On our last night there, temperatures were even chillier and we made the decision to let the hogs have a night off while we tuned into A&E Television to watch Lady Hoggers

Tuesday, November 29, 2011

Some lighter moments at the Statehouse

My first year as a state representative is coming to a close and I find myself reflecting back on a few of the funnier things that happened during my rookie year.

I learned a lot about how the McCormack Building garage attendants regard the intellect of freshman legislators. Pulling up to the garage on the day of our swearing in, I was asked my name. The gentleman found me on the list, radioed some codes to his fellow attendants and opened the garage door. I proceeded in and at every turn and ramp there was another walkie-talkie armed attendant pointing me in the proper direction. The final attendant literally ran to my parking slot while I followed and he staged my turn into the space much like a ramp agent guiding an airplane to a gate.

At first I thought all of this ado was a reflection of the attendants' respect for legislators. That turned out to be a fleeting thought. No, the real reason for this masterfully coordinated exercise was quite the opposite. For years, these people have had to deal with elected officials who didn't have the sense to find the right parking spot and out of that frustration they developed this crack system to prevent wasting the attendants' time and to get the legislators to the Statehouse on time. (The exercise was repeated when we were asked to take our seats in the chamber.)

After the budget sessions ended in April, various committees started holding hearings to plow through the 6,000 some odd bills that had been filed for this legislative session. I arrived on time for the first hearing of the Joint Committee on Elder Affairs and pulled out my agenda along with copies of the bills. The hearing was gaveled to a start and about twenty minutes into it I came to realize that my state of confusion was not because of my newbee status, rather because the Elder Affairs Committee was meeting in the room next door.

During the summer I scheduled a tour of the Statehouse with the curator of collections, Susan Greendyke. I wanted to become a better tour guide and I’m always interested in historical anecdotes, how things got their names, etc. At the end of the three-hour tour, we were standing outside the General Hooker Entrance on Beacon Street. Ms. Greendyke lamented that she had been petitioning to get the name of the entrance changed for 25 years, preferring South Entrance to the somewhat scandalous moniker. Legend has it that General Hooker indeed had a bevy of female followers who were known as Hooker’s Ladies, shortened later to hookers.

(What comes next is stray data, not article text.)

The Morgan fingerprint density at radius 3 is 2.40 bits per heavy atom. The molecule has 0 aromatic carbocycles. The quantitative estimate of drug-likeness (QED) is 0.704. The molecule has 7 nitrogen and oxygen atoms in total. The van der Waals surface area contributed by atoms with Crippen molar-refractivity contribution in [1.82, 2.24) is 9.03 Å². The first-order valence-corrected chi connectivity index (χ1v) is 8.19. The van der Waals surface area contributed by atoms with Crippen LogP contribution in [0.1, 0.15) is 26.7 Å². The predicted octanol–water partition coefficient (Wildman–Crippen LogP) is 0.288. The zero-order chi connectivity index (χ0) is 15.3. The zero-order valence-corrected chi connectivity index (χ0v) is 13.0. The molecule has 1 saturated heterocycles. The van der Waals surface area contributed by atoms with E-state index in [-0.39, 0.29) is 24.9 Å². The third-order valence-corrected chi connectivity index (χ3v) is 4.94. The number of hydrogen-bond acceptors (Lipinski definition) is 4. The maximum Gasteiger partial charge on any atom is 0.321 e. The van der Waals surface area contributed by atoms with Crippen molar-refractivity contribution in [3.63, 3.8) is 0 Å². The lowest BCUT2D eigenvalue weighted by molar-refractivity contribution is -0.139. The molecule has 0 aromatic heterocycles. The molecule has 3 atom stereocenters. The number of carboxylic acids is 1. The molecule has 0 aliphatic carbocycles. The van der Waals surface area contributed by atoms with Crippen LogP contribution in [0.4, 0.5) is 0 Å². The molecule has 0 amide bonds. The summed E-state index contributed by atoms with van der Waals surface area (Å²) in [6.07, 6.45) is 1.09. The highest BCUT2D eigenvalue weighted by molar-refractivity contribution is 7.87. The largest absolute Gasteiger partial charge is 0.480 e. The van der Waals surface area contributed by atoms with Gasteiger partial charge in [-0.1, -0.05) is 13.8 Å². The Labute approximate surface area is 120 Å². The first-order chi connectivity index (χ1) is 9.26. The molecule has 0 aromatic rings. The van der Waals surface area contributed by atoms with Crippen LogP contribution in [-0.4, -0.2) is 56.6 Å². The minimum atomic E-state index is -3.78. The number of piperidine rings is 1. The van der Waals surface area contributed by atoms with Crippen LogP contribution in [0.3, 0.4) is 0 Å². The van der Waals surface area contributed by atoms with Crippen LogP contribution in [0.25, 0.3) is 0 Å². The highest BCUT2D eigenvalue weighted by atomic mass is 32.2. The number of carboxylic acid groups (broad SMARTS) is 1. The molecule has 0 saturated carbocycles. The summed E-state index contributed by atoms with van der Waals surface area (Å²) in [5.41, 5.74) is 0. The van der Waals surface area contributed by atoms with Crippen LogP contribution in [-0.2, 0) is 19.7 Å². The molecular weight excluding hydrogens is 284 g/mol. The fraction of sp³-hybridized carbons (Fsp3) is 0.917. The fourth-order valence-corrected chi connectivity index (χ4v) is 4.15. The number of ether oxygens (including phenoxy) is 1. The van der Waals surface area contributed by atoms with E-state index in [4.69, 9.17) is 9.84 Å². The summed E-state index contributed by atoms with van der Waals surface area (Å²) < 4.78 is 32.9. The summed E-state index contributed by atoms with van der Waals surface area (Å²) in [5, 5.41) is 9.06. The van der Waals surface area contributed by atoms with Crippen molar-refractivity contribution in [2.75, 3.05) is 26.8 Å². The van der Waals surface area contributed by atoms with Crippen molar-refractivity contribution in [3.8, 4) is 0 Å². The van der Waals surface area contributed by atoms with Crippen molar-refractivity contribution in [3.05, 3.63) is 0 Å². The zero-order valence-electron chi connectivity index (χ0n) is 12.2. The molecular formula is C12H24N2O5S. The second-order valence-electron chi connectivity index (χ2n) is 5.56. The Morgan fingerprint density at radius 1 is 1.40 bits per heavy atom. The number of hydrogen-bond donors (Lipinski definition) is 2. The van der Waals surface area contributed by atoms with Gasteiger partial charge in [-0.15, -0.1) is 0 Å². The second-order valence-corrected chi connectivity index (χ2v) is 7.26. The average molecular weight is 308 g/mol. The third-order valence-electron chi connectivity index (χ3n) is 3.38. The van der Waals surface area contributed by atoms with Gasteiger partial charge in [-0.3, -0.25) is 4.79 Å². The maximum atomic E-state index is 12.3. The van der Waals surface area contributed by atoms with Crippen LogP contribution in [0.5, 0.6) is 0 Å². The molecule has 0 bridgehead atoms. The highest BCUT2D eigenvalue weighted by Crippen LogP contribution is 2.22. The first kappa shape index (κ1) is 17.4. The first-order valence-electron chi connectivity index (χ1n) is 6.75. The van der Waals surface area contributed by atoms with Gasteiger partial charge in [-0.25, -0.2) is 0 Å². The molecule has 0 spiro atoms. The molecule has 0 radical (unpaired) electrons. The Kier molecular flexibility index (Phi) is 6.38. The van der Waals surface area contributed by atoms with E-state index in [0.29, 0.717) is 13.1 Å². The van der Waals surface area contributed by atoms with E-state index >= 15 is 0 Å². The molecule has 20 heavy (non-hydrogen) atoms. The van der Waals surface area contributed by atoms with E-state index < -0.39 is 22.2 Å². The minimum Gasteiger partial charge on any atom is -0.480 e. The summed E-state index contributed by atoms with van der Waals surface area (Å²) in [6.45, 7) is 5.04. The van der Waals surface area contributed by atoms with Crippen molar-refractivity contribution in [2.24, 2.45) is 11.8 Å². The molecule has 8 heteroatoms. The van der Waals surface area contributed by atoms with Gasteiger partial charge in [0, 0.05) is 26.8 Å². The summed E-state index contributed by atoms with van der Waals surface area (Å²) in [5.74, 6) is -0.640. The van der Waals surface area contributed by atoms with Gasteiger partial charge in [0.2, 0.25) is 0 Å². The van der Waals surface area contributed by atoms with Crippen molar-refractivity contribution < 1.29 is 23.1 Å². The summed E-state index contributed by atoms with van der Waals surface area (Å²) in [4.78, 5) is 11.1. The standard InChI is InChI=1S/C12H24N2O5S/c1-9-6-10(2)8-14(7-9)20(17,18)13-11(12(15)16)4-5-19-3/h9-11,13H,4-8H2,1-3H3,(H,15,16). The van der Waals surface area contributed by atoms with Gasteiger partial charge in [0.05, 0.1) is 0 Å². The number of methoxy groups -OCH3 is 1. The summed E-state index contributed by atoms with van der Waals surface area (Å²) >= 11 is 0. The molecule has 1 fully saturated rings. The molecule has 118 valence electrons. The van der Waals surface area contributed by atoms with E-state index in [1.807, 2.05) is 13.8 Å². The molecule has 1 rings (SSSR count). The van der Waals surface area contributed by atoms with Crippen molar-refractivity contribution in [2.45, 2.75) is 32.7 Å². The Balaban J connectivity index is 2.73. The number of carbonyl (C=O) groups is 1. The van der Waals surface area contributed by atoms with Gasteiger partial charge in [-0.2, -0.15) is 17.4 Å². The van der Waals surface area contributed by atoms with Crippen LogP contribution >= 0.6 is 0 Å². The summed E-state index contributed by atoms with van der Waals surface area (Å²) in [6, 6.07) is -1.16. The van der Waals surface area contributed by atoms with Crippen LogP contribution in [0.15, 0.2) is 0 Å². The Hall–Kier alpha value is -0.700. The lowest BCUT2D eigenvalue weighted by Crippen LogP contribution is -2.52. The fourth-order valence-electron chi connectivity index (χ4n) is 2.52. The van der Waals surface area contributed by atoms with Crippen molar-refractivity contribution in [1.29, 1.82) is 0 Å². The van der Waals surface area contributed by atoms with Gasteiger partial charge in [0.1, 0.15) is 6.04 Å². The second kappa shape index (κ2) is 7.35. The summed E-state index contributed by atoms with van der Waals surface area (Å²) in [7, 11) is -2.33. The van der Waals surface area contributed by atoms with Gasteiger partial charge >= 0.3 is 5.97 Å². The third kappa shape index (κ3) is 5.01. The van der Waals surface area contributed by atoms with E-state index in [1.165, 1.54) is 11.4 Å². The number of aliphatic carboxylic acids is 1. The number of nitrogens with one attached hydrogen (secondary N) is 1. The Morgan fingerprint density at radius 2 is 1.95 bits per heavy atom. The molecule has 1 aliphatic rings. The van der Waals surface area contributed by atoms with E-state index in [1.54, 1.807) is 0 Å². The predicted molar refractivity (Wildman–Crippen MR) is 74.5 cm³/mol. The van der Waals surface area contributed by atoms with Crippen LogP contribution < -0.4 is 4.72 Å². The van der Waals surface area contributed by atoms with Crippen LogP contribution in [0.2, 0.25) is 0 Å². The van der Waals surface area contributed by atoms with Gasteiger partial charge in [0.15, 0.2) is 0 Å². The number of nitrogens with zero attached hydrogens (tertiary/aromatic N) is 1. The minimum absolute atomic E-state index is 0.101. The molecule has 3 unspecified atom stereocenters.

A formal session of the House of Representatives is an interesting thing to watch, and even more interesting to take part in. One element of the sessions is the obligatory party politics. This drives me batty more than anything else we deal with on Beacon Hill. At times, the minority party pushes an amendment that we know won't pass but that makes a philosophical point and gets the majority party to go on record with their nay votes. Whenever one of these votes comes up, all of the Republicans light up their green "yea" vote lights and all of the Democrats light up their red "nay" vote lights. Since the parties are shown together on the vote tally board, there are 33 green lights in a row and 127 red lights in a row.

At a recent, long session, the minority leader jumped up at exactly 6 p.m. moving to take a dinner break until 7 p.m. A motion of this type allows for no debate, only a vote. The house clerk called for the vote and the 33 green Republican lights came on, almost in unison. About half of the 127 red lights were lit when the speaker's green light was illuminated. Mass confusion ensued as a bunch of the red lights starting changing to green only to be followed by the speaker's light switching to red which caused a second flurry of green lights changing to red. In the end, the dinner break was summarily voted down on partisan lines.

I can imagine a legislator being criticized on the campaign trail for being against dinner before being for dinner before being against dinner.

Sunday, November 20, 2011

Life after the U.S. Postal Service

U.S. Constitution, Article I, Section VIII – The Congress shall have power to lay and collect taxes, duties, imposts and excises… 7) to establish post offices and post roads.

The USPS has been in the headlines again lamenting a $5.1 billion lost for the fiscal year ending September 30, 2011 on revenues of $65.7 billion. Are we bracing for yet another bail out?

Irrespective of the spin generated by the American Postal Workers Union (click here to read it), two fundamental problems have created the five-year streak of multi-billion dollar losses:

1) Competition with online services and private sector package delivery companies.

2) Cost of retiree benefits.


There is no question that first class letters have been hit hard by email. Though only representing about 3% of total revenue, letters from household to household have become a rarity and will continue to go the way of Buicks and hair salon “permanents” as our oldest generation moves on to the Happy Hunting Grounds.

Online services by banks, credit card companies, investment houses, the federal government, etc., have had a more dramatic effect. Fewer and fewer people receive their monthly statements in the mail. The Social Security Administration has replaced those monthly kisses in the mail with direct deposit.

The effect of these changes is that a greater percentage of what shows up in your mailbox is junk mail (aka advertising). On an average day, I immediately throw out all of the mail I recover from my PO box. Once in awhile, I open an envelope, quickly peruse the contents, and then throw it out.